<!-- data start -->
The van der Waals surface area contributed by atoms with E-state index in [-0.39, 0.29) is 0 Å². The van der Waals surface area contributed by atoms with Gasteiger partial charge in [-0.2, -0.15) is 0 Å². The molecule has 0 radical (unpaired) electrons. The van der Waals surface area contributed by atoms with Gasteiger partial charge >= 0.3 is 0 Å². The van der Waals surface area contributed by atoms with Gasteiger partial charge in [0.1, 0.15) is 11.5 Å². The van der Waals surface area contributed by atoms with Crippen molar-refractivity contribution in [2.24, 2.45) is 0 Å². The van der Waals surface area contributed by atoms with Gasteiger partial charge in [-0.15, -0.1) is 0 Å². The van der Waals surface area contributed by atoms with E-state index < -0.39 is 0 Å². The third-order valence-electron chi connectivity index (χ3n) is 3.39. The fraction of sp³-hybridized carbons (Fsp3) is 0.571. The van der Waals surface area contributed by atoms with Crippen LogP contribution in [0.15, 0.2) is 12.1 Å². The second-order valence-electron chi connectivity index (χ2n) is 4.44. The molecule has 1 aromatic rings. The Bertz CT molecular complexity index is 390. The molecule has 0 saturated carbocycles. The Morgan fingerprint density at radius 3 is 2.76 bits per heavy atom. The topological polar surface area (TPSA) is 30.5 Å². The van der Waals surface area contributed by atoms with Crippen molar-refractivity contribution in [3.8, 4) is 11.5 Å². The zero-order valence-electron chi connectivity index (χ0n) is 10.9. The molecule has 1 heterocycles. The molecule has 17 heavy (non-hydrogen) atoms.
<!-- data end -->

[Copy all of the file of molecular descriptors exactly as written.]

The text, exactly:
The van der Waals surface area contributed by atoms with E-state index in [-0.39, 0.29) is 0 Å². The van der Waals surface area contributed by atoms with Gasteiger partial charge in [-0.2, -0.15) is 0 Å². The molecule has 0 radical (unpaired) electrons. The van der Waals surface area contributed by atoms with Gasteiger partial charge >= 0.3 is 0 Å². The van der Waals surface area contributed by atoms with Gasteiger partial charge in [0.1, 0.15) is 11.5 Å². The van der Waals surface area contributed by atoms with Crippen molar-refractivity contribution in [2.24, 2.45) is 0 Å². The van der Waals surface area contributed by atoms with Gasteiger partial charge in [-0.15, -0.1) is 0 Å². The van der Waals surface area contributed by atoms with E-state index < -0.39 is 0 Å². The third-order valence-electron chi connectivity index (χ3n) is 3.39. The fraction of sp³-hybridized carbons (Fsp3) is 0.571. The van der Waals surface area contributed by atoms with Crippen LogP contribution in [0.15, 0.2) is 12.1 Å². The second-order valence-electron chi connectivity index (χ2n) is 4.44. The molecule has 1 aromatic rings. The Bertz CT molecular complexity index is 390. The molecule has 0 saturated carbocycles. The Morgan fingerprint density at radius 3 is 2.76 bits per heavy atom. The topological polar surface area (TPSA) is 30.5 Å². The van der Waals surface area contributed by atoms with Crippen molar-refractivity contribution in [3.8, 4) is 11.5 Å². The zero-order valence-electron chi connectivity index (χ0n) is 10.9. The molecule has 1 heterocycles. The molecule has 17 heavy (non-hydrogen) atoms.